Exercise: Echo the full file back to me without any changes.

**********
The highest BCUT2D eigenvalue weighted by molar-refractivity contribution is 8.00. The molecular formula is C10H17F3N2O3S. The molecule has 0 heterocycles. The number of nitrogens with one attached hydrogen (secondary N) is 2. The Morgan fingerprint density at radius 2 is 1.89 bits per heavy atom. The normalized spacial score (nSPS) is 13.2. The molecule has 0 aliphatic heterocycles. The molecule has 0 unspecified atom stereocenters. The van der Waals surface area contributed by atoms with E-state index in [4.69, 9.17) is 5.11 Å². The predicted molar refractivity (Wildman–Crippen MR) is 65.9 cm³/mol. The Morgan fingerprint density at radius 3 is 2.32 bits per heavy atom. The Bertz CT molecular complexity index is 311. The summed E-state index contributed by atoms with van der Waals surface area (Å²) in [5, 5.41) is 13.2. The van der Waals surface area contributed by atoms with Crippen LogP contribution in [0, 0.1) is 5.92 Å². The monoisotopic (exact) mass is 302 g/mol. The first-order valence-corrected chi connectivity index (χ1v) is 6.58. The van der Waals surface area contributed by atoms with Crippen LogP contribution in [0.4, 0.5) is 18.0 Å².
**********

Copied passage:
The highest BCUT2D eigenvalue weighted by molar-refractivity contribution is 8.00. The molecular formula is C10H17F3N2O3S. The molecule has 0 heterocycles. The number of nitrogens with one attached hydrogen (secondary N) is 2. The Morgan fingerprint density at radius 2 is 1.89 bits per heavy atom. The normalized spacial score (nSPS) is 13.2. The molecule has 0 aliphatic heterocycles. The molecule has 0 unspecified atom stereocenters. The van der Waals surface area contributed by atoms with E-state index in [4.69, 9.17) is 5.11 Å². The predicted molar refractivity (Wildman–Crippen MR) is 65.9 cm³/mol. The Morgan fingerprint density at radius 3 is 2.32 bits per heavy atom. The Bertz CT molecular complexity index is 311. The summed E-state index contributed by atoms with van der Waals surface area (Å²) in [5, 5.41) is 13.2. The van der Waals surface area contributed by atoms with Crippen LogP contribution in [0, 0.1) is 5.92 Å². The monoisotopic (exact) mass is 302 g/mol. The first-order valence-corrected chi connectivity index (χ1v) is 6.58. The van der Waals surface area contributed by atoms with Crippen LogP contribution in [0.4, 0.5) is 18.0 Å².